The exclusion attached to the Professional Indemnity policy taken by the Broker is overriding the coverage under PI policy. The Broker’s submission that the exclusion refers to claims of insured not intended to be covered under PI policy is clearly a mis-interpretation of the clause and hence is an attempt to cover up the mistake, which indicates that the Broker has intentionally taken the PI policy which is not in compliance to the regulatory requirement.
In the above manner, the broker violated Para 1 (d) of Schedule-III of the Regulation 13 of IRDA (Insurance Brokers) Regulations, 2013.
Reply of the Broker : We have carefully perused the above concerns and would reiterate as under:
1. The Professional Indemnity policy is arranged with National Insurance Co. Ltd since the last 14 years as per their standard wordings.
2. We have again perused the relevant part of the coverage and examined it vis-a-vis the policy document.
3. The Relevant portion of the operative clause of the policy mentions:
‘The indemnity applies only to.....claim arising out of losses.... first made against the insured .... on account of breach of professional duty arising out of ....dishonest or fraudulent acts or omissions by broker~s employees.”
The relevant portion of the exclusions says:
The company shall not indemnify the insured in respect of any claim made against them
b) Directly contributed by dishonest, fraudulent criminal or malicious act or omission of the insured.... or of any person at the time employed by the insured.
4. a. The coverage portion refers to the claims made by third parties on account of breach of professional duty against insured which is as per the requirement of IRDA stipulation.
b. The exclusion refers to the claims of the Insured (that is the Broker), in other words the first party losses which are not intended to be covered in the Pl policy and are the subject matter of a separate Fidelity Guarantee/ Commercial Crime policy.
5. We would further submit that we have had detailed discussions with the insurance company officials on this subject and their opinion on the same is attached for your ready reference.
6. The other exclusion (no.c as per policy), refers to the insured~s activities as Insurance Agents. Since a broker is not permitted to act as an agent, the policy exclusion does not affect the coverage.
7. In this connection, we have perused the policy wordings of M/s New India Assurance Co. Ltd., M/s Oriental Insurance Co. Ltd, and M/s United India insurance Co. Ltd; and the wording are similar for all the 4 PSUs.
8. In view of the fact that similar market wordings prevail, there is no question of our intentionally obtaining a policy which would contravene the Authority’s regulations.
9. In view of the insurer’s views, and our clarification provided we request you to consider the PI policy in order
Submission during personal hearing:
The broker has agreed to approach the insurer for getting an endorsement in order to make the PI policy compliant with the Regulations.
The submissions of the Broker are taken note of including the broker’s assurance that they would approach the insurer for getting an endorsement in the PI policy so as to make the same fully compliant with the Regulations in all respects. The broker is advised to submit a copy of the Professional Indemnity policy after the above referred endorsement is carried out in the policy.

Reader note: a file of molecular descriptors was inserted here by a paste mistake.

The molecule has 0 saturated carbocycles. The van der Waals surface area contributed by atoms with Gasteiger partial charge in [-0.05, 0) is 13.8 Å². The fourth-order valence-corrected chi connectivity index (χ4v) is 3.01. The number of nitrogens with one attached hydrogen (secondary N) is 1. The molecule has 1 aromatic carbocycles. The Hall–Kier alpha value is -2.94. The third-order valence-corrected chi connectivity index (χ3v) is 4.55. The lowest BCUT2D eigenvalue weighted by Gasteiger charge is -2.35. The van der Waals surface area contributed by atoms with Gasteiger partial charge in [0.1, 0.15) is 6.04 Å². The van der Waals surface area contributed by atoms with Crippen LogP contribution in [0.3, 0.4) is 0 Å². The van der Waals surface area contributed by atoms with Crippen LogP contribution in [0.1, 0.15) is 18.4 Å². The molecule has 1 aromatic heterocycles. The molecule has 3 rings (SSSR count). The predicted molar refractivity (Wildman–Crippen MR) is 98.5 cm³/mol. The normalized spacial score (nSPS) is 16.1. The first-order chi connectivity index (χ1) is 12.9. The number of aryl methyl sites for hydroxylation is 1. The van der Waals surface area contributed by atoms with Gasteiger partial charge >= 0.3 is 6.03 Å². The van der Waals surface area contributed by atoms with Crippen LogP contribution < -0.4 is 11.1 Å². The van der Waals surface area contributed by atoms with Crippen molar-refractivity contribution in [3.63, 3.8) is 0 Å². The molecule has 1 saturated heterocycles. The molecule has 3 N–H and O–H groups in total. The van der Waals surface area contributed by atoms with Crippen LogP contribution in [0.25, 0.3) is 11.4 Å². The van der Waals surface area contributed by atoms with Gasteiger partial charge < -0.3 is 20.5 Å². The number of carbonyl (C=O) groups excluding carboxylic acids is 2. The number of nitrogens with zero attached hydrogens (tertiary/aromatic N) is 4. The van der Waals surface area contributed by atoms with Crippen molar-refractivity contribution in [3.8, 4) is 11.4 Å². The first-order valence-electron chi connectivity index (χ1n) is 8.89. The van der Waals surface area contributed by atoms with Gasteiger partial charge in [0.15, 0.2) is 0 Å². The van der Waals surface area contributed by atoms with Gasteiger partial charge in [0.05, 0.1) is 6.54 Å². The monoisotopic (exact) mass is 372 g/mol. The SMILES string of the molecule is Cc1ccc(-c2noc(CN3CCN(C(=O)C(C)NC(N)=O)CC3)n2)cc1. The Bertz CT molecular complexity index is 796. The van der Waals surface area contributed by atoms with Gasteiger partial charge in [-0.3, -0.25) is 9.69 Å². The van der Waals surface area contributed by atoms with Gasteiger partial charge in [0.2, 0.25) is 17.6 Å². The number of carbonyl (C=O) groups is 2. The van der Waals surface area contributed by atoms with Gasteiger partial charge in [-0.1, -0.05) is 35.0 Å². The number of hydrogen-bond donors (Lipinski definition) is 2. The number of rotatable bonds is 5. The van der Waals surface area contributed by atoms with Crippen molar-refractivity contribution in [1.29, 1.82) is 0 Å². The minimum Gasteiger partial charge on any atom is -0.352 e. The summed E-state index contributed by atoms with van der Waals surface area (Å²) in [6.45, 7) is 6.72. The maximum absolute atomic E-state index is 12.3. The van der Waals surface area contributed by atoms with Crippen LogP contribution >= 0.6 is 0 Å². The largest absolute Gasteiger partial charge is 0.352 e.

(v) Charge No.5
The insurance broker was asked to submit the complete set of documents related to solicitation of insurance products (including all communications with the insurer and the policyholder) with respect to 141 sample life policies before the commencement of the onsite inspection. Further, the insurance broker was asked to provide the similar documents for 567 sample non-life policies.
However, for the sample life policies
Ø Quote comparison and mandate (for the sample policies) was not provided for a single sample life policy.
Ø Proposal Form was provided for 13 cases and Agent Confidential Report was submitted for 8 sample cases.
Ø Policy Schedule and Benefit illustration (most of which are not signed) was provided for 58 sample cases.
Ø No documentation was received with respect to the need analysis
Further, for the sample non-life policies
Ø Only the Policy Certificate was provided for 138 sample non-life policies.
Ø Written mandate was provided for 6 sample non-life policies.
Ø Quote comparison was not provided for a single sample non-life policy.
Ø No documentation was received with respect to the need analysis.
Functions of a direct broker as per Schedule I of the IRDA Insurance Brokers Regulations, 2013 include obtaining detailed information of the client’s business and the risk management philosophy, familiarizing with the client’s business and underwriting information, provide requisite underwriting information as required by an insurer in assessing the risk to decide pricing terms and conditions for cover, submitting quotation received from insurer for consideration of client. In the absence of any documentary evidence, it is inferred that the broker is not in the practice of obtaining mandates and carrying needs analysis.
Further, code of conduct prescribed in Schedule VI-A of the IRDA Insurance Brokers Regulations, 2013 stipulates that the broker shall ensure that the policy proposed is suitable to the needs of the prospective client, explain why a policy or policies are proposed and provide comparisons in terms of price, cover or service, where there is a choice of products state the period of cover for which the quotation remains valid if the proposed cover is not effected immediately. The non- submission of required information as mentioned above, indicates that the broker has not followed the code of conduct properly.
Not maintaining (and not making available to Inspection) the documents, implied that the broker failed to carry out the responsibilities cast on them thereby violating –
a) Para 1 of the Schedule I of the Regulation 4 of Insurance Regulatory and Development Authority (Insurance Brokers) Regulations, 2013.
b) Para 3 of Schedule-VI-A of Insurance Regulatory and Development Authority (Insurance Brokers) Regulations, 2013